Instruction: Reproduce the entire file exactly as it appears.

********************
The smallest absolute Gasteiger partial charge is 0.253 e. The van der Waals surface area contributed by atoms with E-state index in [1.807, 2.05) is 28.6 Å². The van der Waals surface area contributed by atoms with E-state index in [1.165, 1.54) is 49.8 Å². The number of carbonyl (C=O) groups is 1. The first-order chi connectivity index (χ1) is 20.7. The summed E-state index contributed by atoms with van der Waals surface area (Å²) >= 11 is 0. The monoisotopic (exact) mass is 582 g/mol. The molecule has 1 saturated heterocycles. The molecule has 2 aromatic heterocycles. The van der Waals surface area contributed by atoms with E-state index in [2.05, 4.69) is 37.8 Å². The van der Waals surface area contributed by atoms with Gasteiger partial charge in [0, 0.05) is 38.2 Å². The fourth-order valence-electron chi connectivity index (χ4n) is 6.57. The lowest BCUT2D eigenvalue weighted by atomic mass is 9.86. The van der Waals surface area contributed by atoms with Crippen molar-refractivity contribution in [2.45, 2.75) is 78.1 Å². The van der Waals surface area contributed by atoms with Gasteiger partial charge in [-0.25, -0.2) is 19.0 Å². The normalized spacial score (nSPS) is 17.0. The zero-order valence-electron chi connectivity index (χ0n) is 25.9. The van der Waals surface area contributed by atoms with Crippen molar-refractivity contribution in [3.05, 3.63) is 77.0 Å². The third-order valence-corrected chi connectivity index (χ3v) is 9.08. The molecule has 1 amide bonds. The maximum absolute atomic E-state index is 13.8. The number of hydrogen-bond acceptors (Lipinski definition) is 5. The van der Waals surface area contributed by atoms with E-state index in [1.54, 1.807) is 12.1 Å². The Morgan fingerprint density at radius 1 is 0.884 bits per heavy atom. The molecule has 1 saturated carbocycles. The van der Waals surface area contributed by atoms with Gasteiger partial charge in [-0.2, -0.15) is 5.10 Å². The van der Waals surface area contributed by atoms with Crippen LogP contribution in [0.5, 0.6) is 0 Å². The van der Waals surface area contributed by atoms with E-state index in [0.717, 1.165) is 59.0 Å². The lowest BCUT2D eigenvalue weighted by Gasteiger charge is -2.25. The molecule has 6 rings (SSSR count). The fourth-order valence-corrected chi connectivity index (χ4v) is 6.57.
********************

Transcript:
The smallest absolute Gasteiger partial charge is 0.253 e. The van der Waals surface area contributed by atoms with E-state index in [1.807, 2.05) is 28.6 Å². The van der Waals surface area contributed by atoms with E-state index in [1.165, 1.54) is 49.8 Å². The number of carbonyl (C=O) groups is 1. The first-order chi connectivity index (χ1) is 20.7. The summed E-state index contributed by atoms with van der Waals surface area (Å²) >= 11 is 0. The monoisotopic (exact) mass is 582 g/mol. The molecule has 1 saturated heterocycles. The molecule has 2 aromatic heterocycles. The van der Waals surface area contributed by atoms with E-state index in [2.05, 4.69) is 37.8 Å². The van der Waals surface area contributed by atoms with Gasteiger partial charge in [0, 0.05) is 38.2 Å². The fourth-order valence-electron chi connectivity index (χ4n) is 6.57. The lowest BCUT2D eigenvalue weighted by atomic mass is 9.86. The van der Waals surface area contributed by atoms with Crippen molar-refractivity contribution in [2.45, 2.75) is 78.1 Å². The van der Waals surface area contributed by atoms with Gasteiger partial charge in [-0.25, -0.2) is 19.0 Å². The normalized spacial score (nSPS) is 17.0. The zero-order valence-electron chi connectivity index (χ0n) is 25.9. The van der Waals surface area contributed by atoms with Crippen molar-refractivity contribution in [3.05, 3.63) is 77.0 Å². The third-order valence-corrected chi connectivity index (χ3v) is 9.08. The molecule has 1 amide bonds. The maximum absolute atomic E-state index is 13.8. The number of hydrogen-bond acceptors (Lipinski definition) is 5. The van der Waals surface area contributed by atoms with E-state index in [1.54, 1.807) is 12.1 Å². The Morgan fingerprint density at radius 1 is 0.884 bits per heavy atom. The molecule has 1 saturated carbocycles. The van der Waals surface area contributed by atoms with Gasteiger partial charge in [-0.2, -0.15) is 5.10 Å². The van der Waals surface area contributed by atoms with Crippen LogP contribution in [0.5, 0.6) is 0 Å². The van der Waals surface area contributed by atoms with E-state index in [0.717, 1.165) is 59.0 Å². The lowest BCUT2D eigenvalue weighted by Gasteiger charge is -2.25. The molecule has 6 rings (SSSR count). The fourth-order valence-corrected chi connectivity index (χ4v) is 6.57.